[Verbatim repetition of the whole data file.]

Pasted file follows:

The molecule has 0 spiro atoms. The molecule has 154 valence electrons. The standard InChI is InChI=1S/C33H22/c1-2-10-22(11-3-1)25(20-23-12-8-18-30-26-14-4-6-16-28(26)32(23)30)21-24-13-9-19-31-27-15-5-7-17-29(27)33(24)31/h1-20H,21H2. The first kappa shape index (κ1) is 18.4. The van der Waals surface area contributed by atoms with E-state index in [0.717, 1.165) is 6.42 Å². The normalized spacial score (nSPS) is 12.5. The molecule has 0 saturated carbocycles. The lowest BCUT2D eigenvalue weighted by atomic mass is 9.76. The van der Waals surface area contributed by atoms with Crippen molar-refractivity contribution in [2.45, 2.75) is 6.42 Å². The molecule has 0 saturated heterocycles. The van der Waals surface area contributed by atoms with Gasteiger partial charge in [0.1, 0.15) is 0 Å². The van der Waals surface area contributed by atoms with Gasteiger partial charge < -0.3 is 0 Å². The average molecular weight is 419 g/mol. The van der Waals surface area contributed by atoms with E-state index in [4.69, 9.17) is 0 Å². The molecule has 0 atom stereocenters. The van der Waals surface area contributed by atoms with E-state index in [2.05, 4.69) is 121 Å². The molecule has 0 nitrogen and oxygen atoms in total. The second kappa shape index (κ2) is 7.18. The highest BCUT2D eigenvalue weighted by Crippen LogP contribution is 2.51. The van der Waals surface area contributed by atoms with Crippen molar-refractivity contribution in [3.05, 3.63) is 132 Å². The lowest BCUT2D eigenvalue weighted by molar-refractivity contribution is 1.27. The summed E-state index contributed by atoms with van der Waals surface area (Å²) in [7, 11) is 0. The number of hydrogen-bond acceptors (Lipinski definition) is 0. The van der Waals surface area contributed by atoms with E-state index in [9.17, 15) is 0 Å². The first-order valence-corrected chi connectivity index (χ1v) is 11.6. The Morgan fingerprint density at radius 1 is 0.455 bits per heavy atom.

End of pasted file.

The molecule has 0 spiro atoms. The molecule has 154 valence electrons. The standard InChI is InChI=1S/C33H22/c1-2-10-22(11-3-1)25(20-23-12-8-18-30-26-14-4-6-16-28(26)32(23)30)21-24-13-9-19-31-27-15-5-7-17-29(27)33(24)31/h1-20H,21H2. The first kappa shape index (κ1) is 18.4. The van der Waals surface area contributed by atoms with E-state index in [0.717, 1.165) is 6.42 Å². The normalized spacial score (nSPS) is 12.5. The molecule has 0 saturated carbocycles. The lowest BCUT2D eigenvalue weighted by atomic mass is 9.76. The van der Waals surface area contributed by atoms with Crippen molar-refractivity contribution in [2.45, 2.75) is 6.42 Å². The molecule has 0 saturated heterocycles. The van der Waals surface area contributed by atoms with Gasteiger partial charge in [0.1, 0.15) is 0 Å². The van der Waals surface area contributed by atoms with Gasteiger partial charge < -0.3 is 0 Å². The average molecular weight is 419 g/mol. The van der Waals surface area contributed by atoms with E-state index in [4.69, 9.17) is 0 Å². The molecule has 0 atom stereocenters. The van der Waals surface area contributed by atoms with E-state index in [2.05, 4.69) is 121 Å². The molecule has 0 nitrogen and oxygen atoms in total. The second kappa shape index (κ2) is 7.18. The highest BCUT2D eigenvalue weighted by Crippen LogP contribution is 2.51. The van der Waals surface area contributed by atoms with Crippen molar-refractivity contribution in [3.05, 3.63) is 132 Å². The lowest BCUT2D eigenvalue weighted by molar-refractivity contribution is 1.27. The summed E-state index contributed by atoms with van der Waals surface area (Å²) in [7, 11) is 0. The number of hydrogen-bond acceptors (Lipinski definition) is 0. The van der Waals surface area contributed by atoms with E-state index in [9.17, 15) is 0 Å². The first-order valence-corrected chi connectivity index (χ1v) is 11.6. The Morgan fingerprint density at radius 1 is 0.455 bits per heavy atom.